The Encyclopedia of Fantastic Victoriana

by Jess Nevins

"Metzengerstein" (1832)

copyright © Jess Nevins 2022

“Metzengerstein” was written by Edgar Allan Poe and first appeared in The Saturday Courier (Jan. 14, 1832). Poe (1809-1849) was somewhat well-regarded in his own time, but since his early and untimely death he has become a major figure in world literature, regarded as the architect of the modern short story, the inventor of the mystery fiction, a major poet and literary critic, and a writer extremely influential on the French Symbolists of the late nineteenth century, among a number of other achievements.

“Metzengerstein” is about the feud between two Hungarian families, the Berlifitzings and the Metzengersteins. Both are illustrious houses, but the Metzengersteins are more powerful and the last Count Berlifitzing is “an infirm and doting old man, remarkable for nothing but an inordinate and inveterate personal antipathy to the family of his rival, and so passionate a love of horses, and of hunting, that neither bodily infirmity, great age, nor mental incapacity, prevented his daily participation in the dangers of the chase.”1 Frederick, Baron Metzengerstein, on the other hand, is a young man, only eighteen years of age and energetic and wild (“self-willed and impetuous...through a career of unfeeling, wanton, and reckless dissipation”2) where the last Count Berlifitzing is old and infirm. So wild is Frederick, in fact, that when he inherits the Metzengerstein fortune a debauch follows: “for the space of three days, the behavior of the heir out-Heroded Herod, and fairly surpassed the expectations of his most enthusiastic admirers.”3 Unfortunately, part of this revel includes the firing of the stables of Castle Berlifitzing. Frederick listens to the stables burn as he admires one of the Metzengerstein paintings, of an “enormous, and unnaturally colored horse”4—a painted horse which begins changing position in the painting:

The neck of the animal, before arched, as if in compassion, over the prostrate body of its lord, was now extended, at full length, in the direction of the Baron. The eyes, before invisible, now wore an energetic, and human expression; while they gleamed with a fiery, and unusual red; and the distended lips of the apparently enraged horse left in full view his sepulchral and disgusting teeth.5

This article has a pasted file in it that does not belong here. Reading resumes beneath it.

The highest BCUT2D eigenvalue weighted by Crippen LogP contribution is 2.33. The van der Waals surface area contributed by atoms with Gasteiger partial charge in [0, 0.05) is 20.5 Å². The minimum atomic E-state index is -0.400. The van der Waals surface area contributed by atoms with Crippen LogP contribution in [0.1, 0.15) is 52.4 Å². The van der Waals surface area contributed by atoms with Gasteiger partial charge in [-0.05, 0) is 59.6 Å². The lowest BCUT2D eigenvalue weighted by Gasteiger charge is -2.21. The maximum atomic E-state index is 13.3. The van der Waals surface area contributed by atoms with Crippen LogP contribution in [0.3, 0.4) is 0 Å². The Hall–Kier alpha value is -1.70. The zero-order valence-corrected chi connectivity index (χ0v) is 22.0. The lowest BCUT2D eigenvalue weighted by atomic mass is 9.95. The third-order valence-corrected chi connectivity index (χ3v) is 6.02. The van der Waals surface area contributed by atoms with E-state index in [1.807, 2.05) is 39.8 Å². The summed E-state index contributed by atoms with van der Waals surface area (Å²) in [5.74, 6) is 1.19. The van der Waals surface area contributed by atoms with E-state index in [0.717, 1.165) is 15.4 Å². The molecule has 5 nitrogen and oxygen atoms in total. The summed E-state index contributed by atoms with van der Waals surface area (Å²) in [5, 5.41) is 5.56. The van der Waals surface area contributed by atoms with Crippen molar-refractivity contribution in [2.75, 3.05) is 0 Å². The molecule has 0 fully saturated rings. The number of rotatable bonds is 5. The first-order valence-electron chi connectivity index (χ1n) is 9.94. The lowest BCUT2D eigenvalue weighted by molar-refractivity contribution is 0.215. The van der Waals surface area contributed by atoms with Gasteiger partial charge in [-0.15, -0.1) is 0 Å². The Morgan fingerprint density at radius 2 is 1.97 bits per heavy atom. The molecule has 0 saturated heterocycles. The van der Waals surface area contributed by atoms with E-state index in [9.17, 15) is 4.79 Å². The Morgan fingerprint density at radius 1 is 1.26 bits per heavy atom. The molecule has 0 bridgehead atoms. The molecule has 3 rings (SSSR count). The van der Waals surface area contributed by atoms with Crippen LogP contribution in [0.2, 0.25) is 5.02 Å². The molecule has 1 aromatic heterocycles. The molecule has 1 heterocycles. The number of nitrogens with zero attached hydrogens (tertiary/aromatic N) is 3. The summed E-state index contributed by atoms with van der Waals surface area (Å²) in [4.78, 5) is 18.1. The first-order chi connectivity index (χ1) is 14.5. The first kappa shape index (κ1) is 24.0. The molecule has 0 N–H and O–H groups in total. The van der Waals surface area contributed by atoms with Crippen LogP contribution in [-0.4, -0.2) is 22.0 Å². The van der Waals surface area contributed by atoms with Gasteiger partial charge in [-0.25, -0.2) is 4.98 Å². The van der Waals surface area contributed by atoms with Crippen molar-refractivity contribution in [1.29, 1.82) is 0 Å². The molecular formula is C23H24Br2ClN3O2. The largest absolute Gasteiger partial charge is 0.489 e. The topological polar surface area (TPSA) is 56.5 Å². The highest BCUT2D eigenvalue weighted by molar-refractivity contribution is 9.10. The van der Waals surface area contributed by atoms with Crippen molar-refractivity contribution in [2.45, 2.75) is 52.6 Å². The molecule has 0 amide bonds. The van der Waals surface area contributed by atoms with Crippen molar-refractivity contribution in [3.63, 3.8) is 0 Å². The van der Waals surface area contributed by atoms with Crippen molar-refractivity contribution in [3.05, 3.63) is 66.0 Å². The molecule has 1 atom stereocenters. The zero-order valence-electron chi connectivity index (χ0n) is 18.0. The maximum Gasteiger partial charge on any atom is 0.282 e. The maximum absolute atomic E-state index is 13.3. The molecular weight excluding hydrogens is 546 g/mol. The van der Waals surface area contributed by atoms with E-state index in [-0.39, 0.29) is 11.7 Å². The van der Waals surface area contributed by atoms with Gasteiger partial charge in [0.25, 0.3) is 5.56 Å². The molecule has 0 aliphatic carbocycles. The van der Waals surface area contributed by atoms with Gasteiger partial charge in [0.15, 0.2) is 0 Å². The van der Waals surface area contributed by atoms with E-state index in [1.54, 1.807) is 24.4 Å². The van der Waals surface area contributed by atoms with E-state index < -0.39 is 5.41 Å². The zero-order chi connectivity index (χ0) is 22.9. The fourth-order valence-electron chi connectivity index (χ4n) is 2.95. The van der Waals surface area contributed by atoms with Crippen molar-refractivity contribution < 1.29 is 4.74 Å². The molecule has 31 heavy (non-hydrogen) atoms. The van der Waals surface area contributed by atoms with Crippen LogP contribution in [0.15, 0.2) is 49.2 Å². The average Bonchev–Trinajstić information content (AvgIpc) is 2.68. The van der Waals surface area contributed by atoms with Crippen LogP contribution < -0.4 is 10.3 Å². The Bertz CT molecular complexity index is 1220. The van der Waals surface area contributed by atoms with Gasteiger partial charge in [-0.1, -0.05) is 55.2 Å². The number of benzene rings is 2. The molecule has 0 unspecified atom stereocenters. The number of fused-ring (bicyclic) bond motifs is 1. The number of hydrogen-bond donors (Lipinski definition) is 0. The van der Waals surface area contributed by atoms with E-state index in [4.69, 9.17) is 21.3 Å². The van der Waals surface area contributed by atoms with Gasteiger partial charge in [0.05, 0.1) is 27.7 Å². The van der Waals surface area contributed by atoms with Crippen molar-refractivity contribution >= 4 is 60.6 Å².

Then a mysterious and powerful horse is found on the Metzengerstein property. It has the brand of the Berlifitzings but their grooms deny any knowledge of it. Frederick is happy to claim it, and from that point after is inseparable from it, to the point of declining all other engagements and giving the horse special stables. He rides it day and night, but he does not pleasure in the horse:

Among all the retinue of the Baron, however, none were found to doubt the ardor of that extraordinary affection which existed on the part of the young nobleman for the fiery qualities of his horse; at least, none but an insignificant and misshapen little page, whose deformities were in everybody's way, and whose opinions were of the least possible importance. He--if his ideas are worth mentioning at all--had the effrontery to assert that his master never vaulted into the saddle without an unaccountable and almost imperceptible shudder, and that, upon his return from every long-continued and habitual ride, an expression of triumphant malignity distorted every muscle in his countenance.6 

Things end badly for Frederick. Chateau Metzengerstein burns to the ground, and the Baron rides into the flames on the back of the mysterious horse. Or, rather, the horse rides into the flames, carrying the unwilling Baron into it. When that happens, the “fury of the tempest” dies, and a cloud of smoke in the shape of a horse settles above the castle.